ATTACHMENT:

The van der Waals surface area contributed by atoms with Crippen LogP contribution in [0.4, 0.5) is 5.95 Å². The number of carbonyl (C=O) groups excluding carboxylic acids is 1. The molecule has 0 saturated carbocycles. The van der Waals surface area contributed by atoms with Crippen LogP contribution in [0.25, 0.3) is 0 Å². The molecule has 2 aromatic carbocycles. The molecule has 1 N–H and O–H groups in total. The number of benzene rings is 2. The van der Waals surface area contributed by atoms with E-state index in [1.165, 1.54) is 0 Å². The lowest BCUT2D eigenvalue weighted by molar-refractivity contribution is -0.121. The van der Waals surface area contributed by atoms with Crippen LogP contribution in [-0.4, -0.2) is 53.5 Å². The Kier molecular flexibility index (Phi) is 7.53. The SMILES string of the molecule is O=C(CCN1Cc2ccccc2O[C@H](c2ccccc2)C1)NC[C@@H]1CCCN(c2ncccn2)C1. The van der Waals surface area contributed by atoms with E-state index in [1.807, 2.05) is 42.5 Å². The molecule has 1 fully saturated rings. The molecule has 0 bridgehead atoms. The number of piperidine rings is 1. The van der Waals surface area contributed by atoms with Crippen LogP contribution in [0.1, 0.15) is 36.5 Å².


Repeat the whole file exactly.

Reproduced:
The van der Waals surface area contributed by atoms with Crippen LogP contribution in [0.4, 0.5) is 5.95 Å². The number of carbonyl (C=O) groups excluding carboxylic acids is 1. The molecule has 0 saturated carbocycles. The van der Waals surface area contributed by atoms with Crippen LogP contribution in [0.25, 0.3) is 0 Å². The molecule has 2 aromatic carbocycles. The molecule has 1 N–H and O–H groups in total. The number of benzene rings is 2. The van der Waals surface area contributed by atoms with E-state index in [1.165, 1.54) is 0 Å². The lowest BCUT2D eigenvalue weighted by molar-refractivity contribution is -0.121. The van der Waals surface area contributed by atoms with Crippen LogP contribution in [-0.4, -0.2) is 53.5 Å². The Kier molecular flexibility index (Phi) is 7.53. The SMILES string of the molecule is O=C(CCN1Cc2ccccc2O[C@H](c2ccccc2)C1)NC[C@@H]1CCCN(c2ncccn2)C1. The van der Waals surface area contributed by atoms with E-state index in [1.807, 2.05) is 42.5 Å². The molecule has 1 fully saturated rings. The molecule has 0 bridgehead atoms. The number of piperidine rings is 1. The van der Waals surface area contributed by atoms with Crippen LogP contribution in [0.1, 0.15) is 36.5 Å².